This fly was originated by Clarence Roberts, a former Michigan Conservation
Officer who lived in Grayling. It is considered by many who fish the
AuSable & Manistee River region to be a general purpose fly at the point in
the season when the light-colored-body flies begin to appear.
In smaller sizes [#16-18] Roberts Drake works well for sulphurs or
pale-evening duns and in larger sizes [#10-12] for the brown drakes. When
tied on size #6-8, 3xl hooks, it is considered the top all around fly during
the Hexagenia emergence; it is occasionally tied and fished on #4 or even #2
hooks during "blanket" 'Hex' hatches after dark.
I've even fished this effective parachute as small as size #22 with great
success on western spring creeks. It is my experience that it is indeed a
most effective pattern for nearly any light bodied mayfly in any region or
environment. ~ Steve Southard
Hook: Tied size #6-18, occasionally larger as noted above; smaller sizes on
standard hook, size #6-12 on 3xl hooks for brown drakes and Hex.
Thread: Yellow, size 3/0 down to # 12 hooks; size 6/0 or 8/0 #14 hooks and
Tail: Pheasant tail fibers [may substitute moose body hair].
Body: Light tan hair [preferably from young deer for the smaller sized
flies]; yellow thread is "crosshatched" when wrapping the body.
Wing: Upright tuft of white deer belly fur [preferably from young deer for
the smaller sized flies]; occasionally substituted with good quality
calftail for larger sizes and good quality calf body for smaller sizes.
Hackle: Medium ginger tied parachute; frequently substituted with "red" [brown].
Flies tied by Sam Surre [4-step flies] and Josh Nethers [full-bodied
1. Wrap the hook with thread and tie in pheasant tail fibers [or moose body
hair substitute]. Generally, several fibers are tied in; for larger flies,
4 or 5 tail fibers may be tied-in. After securing the tail fibers, wrap
the thread forward to near the eye of the hook.
2. Select light colored deer body hair, longer than the length of the hook
shank [though darker hair may be selected for darker bodied mayflies, like
the brown drake]. Do not stack the hair. Place the hair along the hook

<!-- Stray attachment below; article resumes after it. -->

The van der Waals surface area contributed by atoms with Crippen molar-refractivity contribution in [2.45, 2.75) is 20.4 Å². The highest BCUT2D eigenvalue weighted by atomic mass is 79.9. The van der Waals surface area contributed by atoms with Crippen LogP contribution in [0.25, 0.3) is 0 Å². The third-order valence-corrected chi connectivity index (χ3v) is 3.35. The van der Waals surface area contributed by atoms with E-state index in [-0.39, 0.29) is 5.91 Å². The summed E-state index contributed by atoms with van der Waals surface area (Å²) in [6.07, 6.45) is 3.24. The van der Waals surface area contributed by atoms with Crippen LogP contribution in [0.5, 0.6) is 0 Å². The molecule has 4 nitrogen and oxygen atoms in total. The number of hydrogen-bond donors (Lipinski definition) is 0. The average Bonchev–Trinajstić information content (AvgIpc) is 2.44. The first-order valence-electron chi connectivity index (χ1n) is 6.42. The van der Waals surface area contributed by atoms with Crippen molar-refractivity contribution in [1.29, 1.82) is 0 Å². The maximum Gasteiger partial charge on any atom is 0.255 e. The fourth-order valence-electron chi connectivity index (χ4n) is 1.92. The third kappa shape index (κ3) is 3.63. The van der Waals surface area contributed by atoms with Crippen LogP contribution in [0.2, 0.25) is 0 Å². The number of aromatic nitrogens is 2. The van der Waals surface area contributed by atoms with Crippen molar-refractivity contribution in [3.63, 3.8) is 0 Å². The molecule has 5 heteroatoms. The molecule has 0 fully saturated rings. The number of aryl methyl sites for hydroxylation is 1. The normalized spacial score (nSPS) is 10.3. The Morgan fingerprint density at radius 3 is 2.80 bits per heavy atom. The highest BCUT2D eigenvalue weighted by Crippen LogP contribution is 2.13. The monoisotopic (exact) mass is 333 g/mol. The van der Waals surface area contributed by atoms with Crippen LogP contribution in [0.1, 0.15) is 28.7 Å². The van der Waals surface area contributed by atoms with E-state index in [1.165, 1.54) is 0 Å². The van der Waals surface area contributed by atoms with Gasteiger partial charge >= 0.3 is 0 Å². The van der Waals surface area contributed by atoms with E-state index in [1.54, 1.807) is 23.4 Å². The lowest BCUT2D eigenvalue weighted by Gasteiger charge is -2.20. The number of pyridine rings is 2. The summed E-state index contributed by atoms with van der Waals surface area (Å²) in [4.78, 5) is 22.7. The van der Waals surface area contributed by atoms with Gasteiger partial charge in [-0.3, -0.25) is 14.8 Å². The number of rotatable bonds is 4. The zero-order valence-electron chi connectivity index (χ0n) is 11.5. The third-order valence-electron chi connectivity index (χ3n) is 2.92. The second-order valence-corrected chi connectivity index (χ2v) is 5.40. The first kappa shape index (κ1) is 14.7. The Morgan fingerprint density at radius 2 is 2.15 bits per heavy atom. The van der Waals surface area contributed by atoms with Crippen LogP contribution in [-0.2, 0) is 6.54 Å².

with the tips of the hair extended about ½ the size of the gap beyond the
bend of the hook; trim to length [just behind the eye of the hook] and
secure the hair firmly at the 'head'.
3. Holding the hair firmly along hook, wrap the body from the front back to
the bend of the hook. While securing the deerhair at the bend of the hook,
give the thread a firm tug so as to make the deerhair that extends back
beyond the hook to flair slightly. Wrap the thread forward to the front of
the hook, cross-hatching the wraps already made, then half-hitch.
4. Measure and cut white deer-hair to approximately ¾ length of the shank
of the hook [may be slightly longer for after-dark fishing to increase
visibility]. Tie-in white hair for the parachute post [wing].
5. Hackle in the parachute style, using two ginger [or red-brown] hackles.
Tie in and wrap down the post, 3 or 4 wraps. Half-hitch to secure.
6. Wrap the head and conclude with a whip-finish knot.
7. NOTE Particularly for fishing at or after dark, when fishing for bigger
browns, many fly-fishers prefer a very full bodied Roberts Drake pattern,
with an ample amount of deerhair for the body. These fuller deer-hair
bodied are especially buoyant, an important factor when using x-heavy wire
For more information on Michigan flies we recommend that you also
check out the
Fly Factory website.